# Null coordinates

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## Main Question or Discussion Point

There’s one thing regarding Eddington-Finkelstein coordinates I’m still not entirely sure about. According to most sources, in Minkowski space, the ingoing and outgoing null coordinates are expressed-

$$v=t + r$$

$$u=t - r$$

Where v is the ingoing null coordinate and u is the outgoing null coordinate.

A null coordinate is when spacetime=zero (i.e. time=0 for light) so if we take Minkowski spacetime-

$$c^2d\tau^2=ds^2=c^2dt^2-dx^2-dy^2-dz^2$$

and consider just $t, x$ and set the spacetime to $s=0$, we get-

$$ds=0=cdt-dx$$

which in some way resembles the outgoing null coordinate in Eddington-Finklestein coordinates.

Source- http://www.phys.ufl.edu/~det/6607/public_html/grNotesMetrics.pdf pages 1-2

The results also apply in curved spacetime and the null coordinates get a bit more sophisticated when introducing the tortoise coordinate, which in some way relates the local behaviour of light relative to the observer at infinity or as "www2.ufpa.br/ppgf/ASQTA/2008_arquivos/C4.pdf"[/URL] puts it, '..In some sense, the tortoise coordinate reflects the fact that geodesics take an infinite coordinate time to reach the horizon..'-

$$v=t + r^\star$$

$$u= t - r ^\star$$

For the Schwarzschild metric, r* is-

$$r^\star=r+2M\,\ln\left|\frac{r}{2M}-1\right|$$

And slightly more sophisticated for Kerr metric (see [URL]https://www.physicsforums.com/showpost.php?p=2098839&postcount=4"[/URL])

I’m still not entirely sure of what to make of t. Is there a spurious c that needs to be introduced or is this introduced later in the metric? Is t simply a countdown to zero at the centre of mass, matching r at large distances? When calculating the v and u coordinates based on t simply equalling r, the coordinates v and u do seem to make sense.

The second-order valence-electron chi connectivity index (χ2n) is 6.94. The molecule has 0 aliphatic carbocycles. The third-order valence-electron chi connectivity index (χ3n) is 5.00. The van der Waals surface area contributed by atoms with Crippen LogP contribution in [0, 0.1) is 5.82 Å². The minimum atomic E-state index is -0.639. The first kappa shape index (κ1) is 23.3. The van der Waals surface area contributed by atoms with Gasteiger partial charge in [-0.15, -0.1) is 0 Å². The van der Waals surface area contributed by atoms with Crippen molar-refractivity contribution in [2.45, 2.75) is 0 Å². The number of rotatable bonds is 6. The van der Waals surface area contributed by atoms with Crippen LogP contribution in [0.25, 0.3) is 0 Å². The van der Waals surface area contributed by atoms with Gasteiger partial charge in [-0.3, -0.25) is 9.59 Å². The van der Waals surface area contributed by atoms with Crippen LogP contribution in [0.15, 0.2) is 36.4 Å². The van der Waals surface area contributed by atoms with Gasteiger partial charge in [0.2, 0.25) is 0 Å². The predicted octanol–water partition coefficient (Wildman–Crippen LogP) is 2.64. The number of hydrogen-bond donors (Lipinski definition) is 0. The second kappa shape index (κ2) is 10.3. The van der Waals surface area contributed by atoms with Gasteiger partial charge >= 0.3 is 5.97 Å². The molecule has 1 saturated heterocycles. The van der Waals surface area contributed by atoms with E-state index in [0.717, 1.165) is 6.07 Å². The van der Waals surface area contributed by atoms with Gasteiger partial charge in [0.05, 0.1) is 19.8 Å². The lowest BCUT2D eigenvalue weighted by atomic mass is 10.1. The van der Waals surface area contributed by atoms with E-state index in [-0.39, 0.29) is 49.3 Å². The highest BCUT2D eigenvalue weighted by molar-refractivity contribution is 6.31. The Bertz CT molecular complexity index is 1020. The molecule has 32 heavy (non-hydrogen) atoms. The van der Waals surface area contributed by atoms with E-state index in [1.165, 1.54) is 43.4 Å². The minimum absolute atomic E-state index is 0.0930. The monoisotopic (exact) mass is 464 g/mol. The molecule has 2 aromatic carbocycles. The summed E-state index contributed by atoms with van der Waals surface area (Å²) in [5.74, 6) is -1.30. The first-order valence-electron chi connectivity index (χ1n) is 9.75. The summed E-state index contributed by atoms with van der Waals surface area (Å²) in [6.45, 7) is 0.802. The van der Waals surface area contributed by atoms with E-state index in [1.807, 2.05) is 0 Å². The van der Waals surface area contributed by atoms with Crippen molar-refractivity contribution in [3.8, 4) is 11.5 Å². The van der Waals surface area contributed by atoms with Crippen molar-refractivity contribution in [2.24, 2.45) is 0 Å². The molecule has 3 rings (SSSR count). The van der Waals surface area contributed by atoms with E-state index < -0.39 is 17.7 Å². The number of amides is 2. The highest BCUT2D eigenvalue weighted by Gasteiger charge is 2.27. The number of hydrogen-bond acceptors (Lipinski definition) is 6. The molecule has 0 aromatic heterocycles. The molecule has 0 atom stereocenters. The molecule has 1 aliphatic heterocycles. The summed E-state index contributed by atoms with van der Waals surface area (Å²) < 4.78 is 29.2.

When transferring over to Kruskal-Szekeres coordinates-

$$V=e^{(v/4M)[/itex] [tex]U=e^{(u/4M)[/itex] Which works fine with both tending to zero at the event horizon of a black hole, the only query I have is that when r gets larger, V and U tend to infinity fairly quickly before r really gets too large. Is this the norm? Last edited by a moderator: ## Answers and Replies Related Special and General Relativity News on Phys.org Gold Member While the quantity for the tortoise coordinate (r*) is relatively easy to establish, can anyone confirm what quantity is used for t? Does it match the radius as a quantity ranging from infinity to zero as you approach the object or is it assumed to simply be zero in respect of null coordinates and v and u are based on the tortoise coordinate only? The equation for the change in ingoing null coordinates is- [tex]dv=dt+\frac{r^2+a^2}{\Delta}\,dr$$

which implies that t does have a quantity but is it counting up or down as you approach the object?

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